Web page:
Those problems and JXTables sorting and filtering become useless as they'll only work on the 500 rows in your model not the whole of your actual data set.

jidesoftware
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Joined: 2004-10-07

Hi James,

Actually no, JIDE SortableTable doesn't pre-index the data as you guessed. We only look at the data until toggleSortOrder method is called just like other implemention.

-David

jplemieux
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Joined: 2004-11-05

David,

I'm surprised to hear that as I don't know how else to make sense of your other mysterious post which said:

"Regardless what the actual data type is, JIDE SortableTable just sorts an int array... That's also why we get the same performance result for int or String..."

If you're actually sorting ints when the real data type is String, and you're not creating an index ahead of time, then I'm at a loss for what's actually happening behind a JIDE SortableTable.

James

jidesoftware
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Joined: 2004-10-07

I see. When I said "sort an int array", I simply mean that an int array is the data structure the sort algorithm will modify. When we do the sorting, we still use the int value in the array as the row index to look up in the table model to find what the real data is.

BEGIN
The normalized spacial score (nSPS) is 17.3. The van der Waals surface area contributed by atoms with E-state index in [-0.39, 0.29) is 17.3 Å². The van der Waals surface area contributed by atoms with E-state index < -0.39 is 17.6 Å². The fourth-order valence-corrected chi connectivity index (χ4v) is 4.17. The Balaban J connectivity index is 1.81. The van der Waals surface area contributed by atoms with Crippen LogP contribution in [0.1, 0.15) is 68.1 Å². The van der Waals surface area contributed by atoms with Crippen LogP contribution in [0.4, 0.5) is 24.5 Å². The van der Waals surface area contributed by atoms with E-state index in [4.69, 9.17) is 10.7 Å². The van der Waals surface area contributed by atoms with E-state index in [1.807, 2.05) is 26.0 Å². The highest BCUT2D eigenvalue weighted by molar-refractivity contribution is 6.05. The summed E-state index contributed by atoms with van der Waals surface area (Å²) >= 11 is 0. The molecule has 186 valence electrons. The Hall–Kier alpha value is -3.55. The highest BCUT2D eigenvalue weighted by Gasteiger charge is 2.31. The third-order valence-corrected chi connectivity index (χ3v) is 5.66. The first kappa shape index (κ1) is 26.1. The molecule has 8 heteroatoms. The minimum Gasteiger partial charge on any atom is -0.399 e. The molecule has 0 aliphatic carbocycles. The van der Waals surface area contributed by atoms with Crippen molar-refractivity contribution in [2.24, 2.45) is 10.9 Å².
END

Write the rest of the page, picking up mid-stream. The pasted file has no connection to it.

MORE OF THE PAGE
Thanks,

-David

kschaefe
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Joined: 2006-06-08

So effectively, then this is a translation mechanism from the current view to the model.

Karl

jidesoftware
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Joined: 2004-10-07

That's right.

We used this design a lot in JIDE Grids product. We called it TableModelWrapper. For example, SortabletableModel, FilterableTableModel and GroupTableModel are all TableModelWrappers. TableModepWrapper can wrap another TableModel or TableModelWrapper to form a pipe. It is very similar to Glazed List way of piping list to another list. Very interesting design and powerful.

Thanks,

-David

jidesoftware
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Joined: 2004-10-07

Hi Karl,

I just noticed a bug in your original code (or JTable's bug) that JTable will sort by String even the data is Integer. You have to explicit sepcify the data type in getColumnClass. Once I made this change, JTable sorting ints is almost as fast as JXTable and JIDE's SortableTable.

[code]
TableModel model = new DefaultTableModel(getIntData(), names){